A Grandfather's Voice
Through my work at the Memory Project, I have had the opportunity to speak with hundreds of veterans and hear their stories. While listening to the many voices of Canada's veterans, I was struck by the realization that the voice of my grandfather, an aircraft navigator in the Second World War, was entirely absent from my memory. I can distinctly remember him sitting in his favourite chair, I can remember his face, where he lived, and even the amber colour of a lampshade in his living room. But I hear nothing; my memories of his voice are entirely silent. Therefore, my work with the Memory Project has an intensely personal connection.
The Memory Project's recorded stories underline the importance of the human voice. Though reading the many accounts of wartime service are a valuable resource, the voice has a way of conveying ideas, thoughts, and emotions beyond words – such as the slight quiver in a veteran's voice as he retells a difficult story, betraying his best efforts to maintain composure. There are countless examples of subtlety in the human voice which can carry this weight, but are otherwise not fully defined- a voice breaks, a slight pause lasting a fraction of a second too long, an inflection of speech as if to ask the listener a question which has no answer. We reflexively understand that these subtleties express anguish, contemplation, or conflict (among a thousand other emotions). In this sense, recording veterans' voices is not just another way to gather their stories, but a process which allows the speaker to connect with the listener on a unique level.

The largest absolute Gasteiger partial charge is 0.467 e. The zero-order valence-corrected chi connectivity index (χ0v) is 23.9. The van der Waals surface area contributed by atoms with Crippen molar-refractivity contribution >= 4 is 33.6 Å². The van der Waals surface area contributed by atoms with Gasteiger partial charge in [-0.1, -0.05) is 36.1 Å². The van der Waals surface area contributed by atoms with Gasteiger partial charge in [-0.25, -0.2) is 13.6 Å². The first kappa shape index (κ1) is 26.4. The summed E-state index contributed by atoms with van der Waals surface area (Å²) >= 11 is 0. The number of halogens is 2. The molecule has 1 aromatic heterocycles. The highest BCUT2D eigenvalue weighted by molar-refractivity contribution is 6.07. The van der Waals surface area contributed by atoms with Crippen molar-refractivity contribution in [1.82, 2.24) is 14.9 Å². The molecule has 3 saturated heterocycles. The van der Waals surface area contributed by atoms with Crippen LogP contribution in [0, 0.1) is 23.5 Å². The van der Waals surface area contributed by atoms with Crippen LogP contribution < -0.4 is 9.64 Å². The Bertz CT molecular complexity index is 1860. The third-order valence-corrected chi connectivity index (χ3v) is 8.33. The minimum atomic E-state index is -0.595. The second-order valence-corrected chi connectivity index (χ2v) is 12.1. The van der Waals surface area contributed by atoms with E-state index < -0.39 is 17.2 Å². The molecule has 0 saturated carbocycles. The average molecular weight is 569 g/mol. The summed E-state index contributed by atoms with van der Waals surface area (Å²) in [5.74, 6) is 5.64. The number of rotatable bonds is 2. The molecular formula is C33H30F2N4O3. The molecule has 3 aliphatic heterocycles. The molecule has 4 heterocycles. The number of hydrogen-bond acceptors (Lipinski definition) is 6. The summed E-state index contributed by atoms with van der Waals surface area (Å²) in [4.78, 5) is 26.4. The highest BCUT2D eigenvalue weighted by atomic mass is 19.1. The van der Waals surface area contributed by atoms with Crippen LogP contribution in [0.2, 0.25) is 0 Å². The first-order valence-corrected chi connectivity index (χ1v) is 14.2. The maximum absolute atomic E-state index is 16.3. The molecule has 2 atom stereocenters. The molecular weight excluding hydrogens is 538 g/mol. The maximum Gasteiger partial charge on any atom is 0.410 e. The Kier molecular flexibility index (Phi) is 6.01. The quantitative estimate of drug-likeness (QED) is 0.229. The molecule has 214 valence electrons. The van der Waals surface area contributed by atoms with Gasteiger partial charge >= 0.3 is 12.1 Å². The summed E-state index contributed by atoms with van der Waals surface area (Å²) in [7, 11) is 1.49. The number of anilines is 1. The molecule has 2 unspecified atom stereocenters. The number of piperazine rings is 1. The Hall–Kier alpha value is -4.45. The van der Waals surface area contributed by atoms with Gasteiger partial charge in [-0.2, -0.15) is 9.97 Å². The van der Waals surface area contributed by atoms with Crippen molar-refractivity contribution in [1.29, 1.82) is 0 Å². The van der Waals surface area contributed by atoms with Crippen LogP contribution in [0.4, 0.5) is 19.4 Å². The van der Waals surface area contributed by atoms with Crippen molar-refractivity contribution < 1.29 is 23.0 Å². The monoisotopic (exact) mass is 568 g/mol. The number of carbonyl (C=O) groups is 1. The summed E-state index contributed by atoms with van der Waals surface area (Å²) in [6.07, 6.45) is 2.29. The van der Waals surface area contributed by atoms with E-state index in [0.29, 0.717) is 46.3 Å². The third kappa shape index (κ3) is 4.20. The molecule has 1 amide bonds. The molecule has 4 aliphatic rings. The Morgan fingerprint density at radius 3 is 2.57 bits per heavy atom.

The rapid proliferation of technology makes it far easier to access these voices. The Memory Project is fortunate to develop during an era in which highly portable electronics enable listening to veterans stories, viewing their photographs and medals, and hopefully learning more about their past at the touch of a button. The internet makes this information virtually available in a moment. As little as 15 years ago access to photographs and audio or video files (particularly the quantity currently available on the Memory Project website) was many times more difficult to achieve.
Therefore, with a bit of sad reflection I remember speaking with my grandfather, long since deceased. His voice remains only with those who knew him and will cease to exist when they too pass. Although it is unlikely that I will ever recover the voice of my grandfather – I know of no place where it has been recorded – I hope that through the Memory Project, the voices and memories of thousands will be kept and cherished by their families for generations.